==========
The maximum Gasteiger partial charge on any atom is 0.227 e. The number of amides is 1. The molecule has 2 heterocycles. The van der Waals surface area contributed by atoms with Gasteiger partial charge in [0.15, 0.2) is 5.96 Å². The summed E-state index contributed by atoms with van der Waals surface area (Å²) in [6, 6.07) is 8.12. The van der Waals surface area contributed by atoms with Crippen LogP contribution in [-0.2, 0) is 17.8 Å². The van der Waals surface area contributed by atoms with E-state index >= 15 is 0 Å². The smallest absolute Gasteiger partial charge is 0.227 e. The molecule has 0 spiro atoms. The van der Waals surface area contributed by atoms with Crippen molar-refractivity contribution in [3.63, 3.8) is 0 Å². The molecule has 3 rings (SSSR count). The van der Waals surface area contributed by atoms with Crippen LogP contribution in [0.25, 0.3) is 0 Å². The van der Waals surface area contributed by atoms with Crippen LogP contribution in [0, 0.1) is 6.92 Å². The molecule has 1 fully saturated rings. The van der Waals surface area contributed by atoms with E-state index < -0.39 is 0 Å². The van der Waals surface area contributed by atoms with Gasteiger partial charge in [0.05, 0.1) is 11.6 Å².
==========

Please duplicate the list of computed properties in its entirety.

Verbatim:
The maximum Gasteiger partial charge on any atom is 0.227 e. The number of amides is 1. The molecule has 2 heterocycles. The van der Waals surface area contributed by atoms with Gasteiger partial charge in [0.15, 0.2) is 5.96 Å². The summed E-state index contributed by atoms with van der Waals surface area (Å²) in [6, 6.07) is 8.12. The van der Waals surface area contributed by atoms with Crippen LogP contribution in [-0.2, 0) is 17.8 Å². The van der Waals surface area contributed by atoms with E-state index >= 15 is 0 Å². The smallest absolute Gasteiger partial charge is 0.227 e. The molecule has 0 spiro atoms. The van der Waals surface area contributed by atoms with Crippen molar-refractivity contribution in [3.63, 3.8) is 0 Å². The molecule has 3 rings (SSSR count). The van der Waals surface area contributed by atoms with Crippen LogP contribution in [0.25, 0.3) is 0 Å². The van der Waals surface area contributed by atoms with Crippen LogP contribution in [0, 0.1) is 6.92 Å². The molecule has 1 fully saturated rings. The van der Waals surface area contributed by atoms with E-state index < -0.39 is 0 Å². The van der Waals surface area contributed by atoms with Gasteiger partial charge in [0.05, 0.1) is 11.6 Å².